Other well-known hypertext systems, such as Intermedia [Yankelovich et al. 1988], Notecards [Halasz 1988] and Hyperties [Shneiderman 1987], have also developed out of large research projects and contain many highly sophisticated and well-researched hypertext features and navigation tools. They all embody the concept of a database of nodes and links but with very different models of design. The Intermedia project at Brown University is probably the most well- known and most often referenced hypertext research project. It was designed for educational use at the university level and has been used to teach several courses in subjects such as biology and English literature. Hyperties is well-known as the system in which the hypertext version of the July'88 issue of the CACM was issued, and for the computer-based version of the book Hypertext Hands On [Shneiderman & Kearsley 1989]. It is available for the IBM pc and has been used extensively for museum applications [Shneiderman et al. 1989]. Intermedia and Notecards both require high-powered Unix workstations and this may limit their use outside of the research environment in the immediate future.

3 Problems with Current Systems

We consider that there are four problems common to many current hypertext systems, which act as possible barriers to the creation, extension and integration of hypertext document systems.
Authoring effort required. The large effort required to insert links into documents is seen as one of the main limitations of hypertext systems. Documents are becoming available in computer readable form far faster than they can be converted to hypertext. The user of a hypertext system may often feel frustration that they are limited to the documents that have been painstakingly converted to run under their system.
Hypertext systems are closed. Hypertext systems are usually run as stand alone programs and will not communicate bi-directionally with other software packages. Often it is possible to add drivers to extend the system, but these connections are not usually bi-directional in the sense that external programs can access the hypertext linking mechanisms. It is seen as important to be able to integrate a hypertext system into the user's whole environment and this requires an open system. When multimedia documents are used, it is often necessary to add support for extra video/graphics formats. A system that has been designed to be open can provide for this sort of extensibility.
Proprietary document formats. In general it is not possible to take documents produced in one system (e.g. Guide) and use them in another (e.g. Hypercard). Document formats are sometimes closely guarded secrets. This exacerbates the authoring problem above, and makes it difficult to write conversion programs from one format into another.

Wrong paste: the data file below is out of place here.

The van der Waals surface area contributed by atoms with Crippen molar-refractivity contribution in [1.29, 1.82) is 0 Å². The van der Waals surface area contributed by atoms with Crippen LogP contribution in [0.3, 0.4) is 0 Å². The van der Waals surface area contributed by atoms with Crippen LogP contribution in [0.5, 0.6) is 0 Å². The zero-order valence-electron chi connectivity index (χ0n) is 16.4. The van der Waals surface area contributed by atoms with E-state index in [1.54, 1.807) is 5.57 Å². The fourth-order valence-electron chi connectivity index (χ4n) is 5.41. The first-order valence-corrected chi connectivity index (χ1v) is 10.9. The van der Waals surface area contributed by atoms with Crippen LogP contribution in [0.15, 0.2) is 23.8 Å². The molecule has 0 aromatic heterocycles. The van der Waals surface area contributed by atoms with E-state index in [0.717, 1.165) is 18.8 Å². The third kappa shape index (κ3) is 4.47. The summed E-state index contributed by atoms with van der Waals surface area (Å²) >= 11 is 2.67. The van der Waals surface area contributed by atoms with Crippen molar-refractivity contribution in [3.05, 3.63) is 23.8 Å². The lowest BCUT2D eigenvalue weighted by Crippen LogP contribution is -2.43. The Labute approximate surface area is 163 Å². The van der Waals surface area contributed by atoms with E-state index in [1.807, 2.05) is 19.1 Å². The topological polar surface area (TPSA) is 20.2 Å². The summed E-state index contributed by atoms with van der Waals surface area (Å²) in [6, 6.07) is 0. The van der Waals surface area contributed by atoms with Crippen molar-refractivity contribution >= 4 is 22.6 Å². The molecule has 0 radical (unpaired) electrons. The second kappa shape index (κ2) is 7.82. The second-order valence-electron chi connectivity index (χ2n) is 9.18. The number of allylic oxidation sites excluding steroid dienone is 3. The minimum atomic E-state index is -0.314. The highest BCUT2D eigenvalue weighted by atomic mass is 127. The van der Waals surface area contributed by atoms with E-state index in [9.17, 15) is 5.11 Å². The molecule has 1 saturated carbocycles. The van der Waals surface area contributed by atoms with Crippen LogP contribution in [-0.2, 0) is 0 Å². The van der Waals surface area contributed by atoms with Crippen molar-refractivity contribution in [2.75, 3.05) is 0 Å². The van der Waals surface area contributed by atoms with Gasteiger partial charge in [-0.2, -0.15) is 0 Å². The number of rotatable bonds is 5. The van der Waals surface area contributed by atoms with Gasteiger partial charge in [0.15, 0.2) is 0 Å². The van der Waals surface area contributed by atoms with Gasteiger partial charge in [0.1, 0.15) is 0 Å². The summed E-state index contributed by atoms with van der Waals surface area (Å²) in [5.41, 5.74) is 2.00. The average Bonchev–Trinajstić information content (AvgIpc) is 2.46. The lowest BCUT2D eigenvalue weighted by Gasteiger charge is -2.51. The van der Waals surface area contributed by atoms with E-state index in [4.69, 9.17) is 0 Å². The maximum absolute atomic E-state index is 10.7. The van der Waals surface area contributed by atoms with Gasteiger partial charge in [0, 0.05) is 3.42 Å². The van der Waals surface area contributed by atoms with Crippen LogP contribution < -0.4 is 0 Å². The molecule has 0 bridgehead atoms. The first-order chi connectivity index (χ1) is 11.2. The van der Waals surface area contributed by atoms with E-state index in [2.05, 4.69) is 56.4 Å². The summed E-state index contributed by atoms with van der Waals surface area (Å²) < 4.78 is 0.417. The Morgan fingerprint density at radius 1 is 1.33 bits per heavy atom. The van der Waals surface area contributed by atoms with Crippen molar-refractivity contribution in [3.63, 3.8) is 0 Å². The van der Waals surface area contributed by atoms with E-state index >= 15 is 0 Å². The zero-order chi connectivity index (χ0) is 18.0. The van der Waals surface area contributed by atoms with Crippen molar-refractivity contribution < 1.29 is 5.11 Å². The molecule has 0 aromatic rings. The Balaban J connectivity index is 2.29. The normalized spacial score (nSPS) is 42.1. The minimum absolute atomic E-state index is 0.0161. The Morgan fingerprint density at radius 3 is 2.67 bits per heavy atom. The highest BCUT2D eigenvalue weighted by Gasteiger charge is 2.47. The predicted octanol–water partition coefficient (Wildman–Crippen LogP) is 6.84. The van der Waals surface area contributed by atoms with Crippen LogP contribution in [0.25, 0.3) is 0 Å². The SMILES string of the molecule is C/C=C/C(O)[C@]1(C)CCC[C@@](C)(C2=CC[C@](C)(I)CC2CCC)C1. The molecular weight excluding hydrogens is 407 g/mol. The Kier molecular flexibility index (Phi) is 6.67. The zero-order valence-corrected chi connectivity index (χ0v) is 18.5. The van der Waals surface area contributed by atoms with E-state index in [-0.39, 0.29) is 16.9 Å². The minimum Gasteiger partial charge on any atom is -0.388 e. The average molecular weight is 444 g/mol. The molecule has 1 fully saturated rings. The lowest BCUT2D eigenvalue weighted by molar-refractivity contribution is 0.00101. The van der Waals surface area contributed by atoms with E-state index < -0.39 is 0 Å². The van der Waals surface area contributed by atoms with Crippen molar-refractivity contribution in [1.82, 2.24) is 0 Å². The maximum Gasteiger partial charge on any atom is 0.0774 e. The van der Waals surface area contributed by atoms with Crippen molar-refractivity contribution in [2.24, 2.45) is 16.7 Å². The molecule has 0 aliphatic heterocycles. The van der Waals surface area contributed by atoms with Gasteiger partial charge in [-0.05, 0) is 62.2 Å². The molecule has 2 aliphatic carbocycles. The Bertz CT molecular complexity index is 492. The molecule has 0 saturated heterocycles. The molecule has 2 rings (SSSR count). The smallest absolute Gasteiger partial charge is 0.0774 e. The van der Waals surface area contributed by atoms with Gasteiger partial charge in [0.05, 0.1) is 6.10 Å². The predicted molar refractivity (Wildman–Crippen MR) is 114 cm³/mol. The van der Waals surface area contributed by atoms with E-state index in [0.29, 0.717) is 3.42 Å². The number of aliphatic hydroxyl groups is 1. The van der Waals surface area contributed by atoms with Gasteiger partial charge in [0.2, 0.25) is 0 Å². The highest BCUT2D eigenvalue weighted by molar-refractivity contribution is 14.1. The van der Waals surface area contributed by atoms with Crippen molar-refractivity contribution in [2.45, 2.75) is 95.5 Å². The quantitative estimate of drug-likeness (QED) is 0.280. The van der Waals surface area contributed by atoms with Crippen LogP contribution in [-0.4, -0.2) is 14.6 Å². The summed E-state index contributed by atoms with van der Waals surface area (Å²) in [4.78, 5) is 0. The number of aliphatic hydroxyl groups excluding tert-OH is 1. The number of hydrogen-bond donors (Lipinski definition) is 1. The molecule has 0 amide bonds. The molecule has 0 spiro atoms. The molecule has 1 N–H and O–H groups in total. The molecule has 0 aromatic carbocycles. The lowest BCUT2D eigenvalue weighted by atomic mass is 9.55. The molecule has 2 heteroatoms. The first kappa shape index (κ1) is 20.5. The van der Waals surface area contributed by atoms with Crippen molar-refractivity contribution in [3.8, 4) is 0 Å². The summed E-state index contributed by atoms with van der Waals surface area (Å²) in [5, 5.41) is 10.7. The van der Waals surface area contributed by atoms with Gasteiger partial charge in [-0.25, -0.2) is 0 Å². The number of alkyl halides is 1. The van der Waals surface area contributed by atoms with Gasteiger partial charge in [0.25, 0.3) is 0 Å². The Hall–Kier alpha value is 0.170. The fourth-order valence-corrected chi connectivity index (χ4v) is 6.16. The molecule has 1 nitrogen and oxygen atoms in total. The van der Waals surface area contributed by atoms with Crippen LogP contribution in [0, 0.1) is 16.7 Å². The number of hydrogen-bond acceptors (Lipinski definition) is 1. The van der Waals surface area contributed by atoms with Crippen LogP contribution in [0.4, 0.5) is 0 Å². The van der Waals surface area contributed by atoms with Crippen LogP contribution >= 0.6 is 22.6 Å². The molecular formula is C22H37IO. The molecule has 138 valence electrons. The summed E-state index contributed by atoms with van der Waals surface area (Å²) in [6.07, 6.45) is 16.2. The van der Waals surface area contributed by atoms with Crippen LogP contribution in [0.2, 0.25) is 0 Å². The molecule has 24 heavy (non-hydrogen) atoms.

Problems with read-only media. Many hypertext systems implement links by means of tags and pointers embedded in documents. With CD-ROMs and networked files it is not possible to freely add links into documents. Although hypertext CD-ROMs are available, the links are hard-coded into the documents and cannot be added to or changed on the medium itself. We believe that it is vital for the users of hypertext systems to be able to add their own links and annotations.
Clearly, some hypertext systems partly solve these problems, for example Intermedia keeps link information separate from the documents themselves, but we have attempted to design a new system that solves them all by providing an open model for hypertext/hypermedia with dynamic linking capabilities. The first instantiation of this new system is called Microcosm.

4 Principles

Microcosm has been designed with a set of guiding principles. Each design decision was made by evaluating the alternatives against this set of principles:
No ultimate distinction between author and user: All users should be in a position to add linking information to the system. The task of having to structure knowledge by adding links can be an effective learning experience and does not belong only to the teacher domain.
Loosely coupled system with a low level of interdependency: Microcosm is not just one program, it is a set of communicating tasks, open in structure. It should be possible to couple any other program into the system.
Modular to allow for slot-in experimental replacements. Microcosm is intended to be the workbench for a research environment. Every element, such as the linker, the document viewers, etc. must be replaceable. The system must be configurable and flexible so it may be used for investigating different ideas.
Separation of links from data objects: Information about relationships between documents is separated from the documents themselves, and is abstracted to a higher level. There are two worlds of information: the world of raw information: resource bases of text, graphics, video and sound; and the world of relationships and links between ideas, words, phrases, images and documents. Microcosm aims to keep these separate.
Document, Viewers
External Windows Application
External DOS - Application
Document Control System
Figure 1: Microcosm Tasks

5 Design

5.1 Microcosm Tasks